For anyone working in education today, the spread of managerialism is pretty much a fact of life. Indeed, for anyone working in the public sector, chances are, they will be working under its influence. It has spread from the centre like a noxious gas – paying little heed to the ethos, culture and history of different professions and demanding that all lay down their arms before it. There has been little that has stood in its path. We all feel it. Some of us might not have been able to name it, but the language of targets, outcomes, performance indicators, accountability, efficiency, effectiveness and so forth has become the norm. It wasn’t always so, but it has become difficult to imagine a time when it wasn’t the case. What is it? Muncie (2006) describes managerialism as a:
…connected, coherent, efficient and above all cost-effective series of policies and practices… through which an economical and accountable system can be created…[and is]… characterized by the setting of explicit targets and performance indicators to enable the auditing of efficiency and effectiveness (p775).
Although this way of working has a longer history within the business community its influence over the public and charitable sector has only come relatively recently.
So where does it come from and why does it exist at all? Welfare state reform has long been central to the agenda of British politics, but the impact of managerialism began in the 1980s, influenced by the Conservative government of Margaret Thatcher which ‘inaugurated a period of ‘permanent revolution’ that has affected the scale, purposes, forms and social relationships of welfare’ (Clarke et al, 2000: 1). This was in line with the ‘New Right’ belief that market mechanisms could control public spending and consequently managerialism was presented as the means through which discipline could be introduced to the public sector to produce more cost-effective services. The central thrust of their reforms saw the introduction of market-based incentives centred on privatisation, the creation of internal markets, externalisation and contracting. This period saw the beginning of the trend whereby external agencies were contracted by the government to provide services traditionally undertaken by the state itself. This approach was continued under New Labour, as its ‘third-way’ politics sought to imbue public policy with the market inspired mechanisms of managerialism – arguably going further than the government’s of either Major or Thatcher.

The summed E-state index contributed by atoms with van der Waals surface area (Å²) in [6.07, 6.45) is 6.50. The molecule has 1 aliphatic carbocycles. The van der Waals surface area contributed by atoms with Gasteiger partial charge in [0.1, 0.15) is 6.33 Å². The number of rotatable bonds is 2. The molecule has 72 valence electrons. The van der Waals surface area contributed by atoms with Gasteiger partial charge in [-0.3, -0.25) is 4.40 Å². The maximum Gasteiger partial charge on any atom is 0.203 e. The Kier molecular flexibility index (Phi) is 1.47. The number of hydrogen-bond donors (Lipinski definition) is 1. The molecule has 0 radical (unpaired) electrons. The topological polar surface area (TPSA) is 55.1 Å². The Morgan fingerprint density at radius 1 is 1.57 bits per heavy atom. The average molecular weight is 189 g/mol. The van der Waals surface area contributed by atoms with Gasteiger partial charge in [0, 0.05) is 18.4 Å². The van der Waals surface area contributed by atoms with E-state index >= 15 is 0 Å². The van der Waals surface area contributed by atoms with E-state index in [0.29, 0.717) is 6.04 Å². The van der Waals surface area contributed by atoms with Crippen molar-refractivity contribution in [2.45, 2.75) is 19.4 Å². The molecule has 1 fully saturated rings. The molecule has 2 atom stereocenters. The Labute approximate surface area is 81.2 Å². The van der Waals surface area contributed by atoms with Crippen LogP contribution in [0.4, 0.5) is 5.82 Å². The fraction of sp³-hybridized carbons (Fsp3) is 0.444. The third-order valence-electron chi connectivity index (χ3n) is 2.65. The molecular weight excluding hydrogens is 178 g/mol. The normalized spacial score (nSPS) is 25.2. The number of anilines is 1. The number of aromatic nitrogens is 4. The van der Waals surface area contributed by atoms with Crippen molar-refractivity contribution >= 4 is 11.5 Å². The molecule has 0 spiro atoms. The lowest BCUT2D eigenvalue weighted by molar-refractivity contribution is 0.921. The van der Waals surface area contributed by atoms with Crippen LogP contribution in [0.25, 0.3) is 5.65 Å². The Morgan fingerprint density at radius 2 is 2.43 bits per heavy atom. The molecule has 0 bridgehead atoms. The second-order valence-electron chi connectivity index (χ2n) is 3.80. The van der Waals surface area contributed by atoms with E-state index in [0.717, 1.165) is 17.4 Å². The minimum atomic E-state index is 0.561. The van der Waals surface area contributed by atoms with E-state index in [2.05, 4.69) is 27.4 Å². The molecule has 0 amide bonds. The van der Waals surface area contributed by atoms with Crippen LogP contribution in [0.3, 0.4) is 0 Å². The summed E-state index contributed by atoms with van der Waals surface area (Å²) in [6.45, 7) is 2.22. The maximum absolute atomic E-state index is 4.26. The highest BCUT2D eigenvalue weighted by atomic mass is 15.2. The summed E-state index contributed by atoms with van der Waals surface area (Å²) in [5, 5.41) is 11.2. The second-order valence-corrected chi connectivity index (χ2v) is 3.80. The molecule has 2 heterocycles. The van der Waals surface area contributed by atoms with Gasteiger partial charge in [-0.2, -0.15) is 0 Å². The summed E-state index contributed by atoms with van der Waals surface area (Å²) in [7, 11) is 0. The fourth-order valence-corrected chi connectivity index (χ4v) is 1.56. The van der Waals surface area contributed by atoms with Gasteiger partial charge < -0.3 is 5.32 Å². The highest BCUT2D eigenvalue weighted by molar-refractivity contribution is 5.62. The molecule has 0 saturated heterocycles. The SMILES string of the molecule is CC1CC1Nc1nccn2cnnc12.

All have sought ways to inject market values of competition into the public sector. One method was to introduce a contract culture, where funding has to be fought for in a ‘bidding war’ with the result that finance is increasingly tied to evidence that providers are meeting the targets set down in the contract. This has had significant consequences for the work that youth work agencies carry out today.
The problem with the bidding process is that rather than being led by the expressed needs of young people it is led by the requirements set down by the funding agencies. As Purdue et al (2000) state, ‘improvisation around minimal structure is the key to collaborative and flexible innovation, yet the current practice is to tie all the details down in the bid, often before there has been any explicit community involvement’ (p131). It also means that when bidding for funds, agencies lay down guarantees and promises about the work they will undertake as they compete with one another for funding. Youth workers face a considerable ethical dilemma here. On the one hand they seek to promote the good that young people do, the pressures they face in society and the potential they have if only they were empowered and engaged. On the other hand, the contract culture forces youth workers to state how they will ‘fix’ problems of drug misuse, youth crime and, above all else, issues of unemployment – in short, how they will control young people around whatever ‘fad’ is popular in the media or policy. As Jeffs and Smith (1999) noted so presciently, ‘in this situation workers and managers have, understandably, responded by trying to sell youth work to funders on the basis of its potential contribution to solving the latest moral panic or policy ‘problem’.
The process forces agencies to make a string of guarantees about targets and outcomes as they compete with other agencies to secure the funding offered. The result of this is that programmes are tied down, from the very beginning, into the process of managerialism where ‘accountability and efficiency…are constructed entirely as achievement of performance targets’ (Baines, 2004: 7).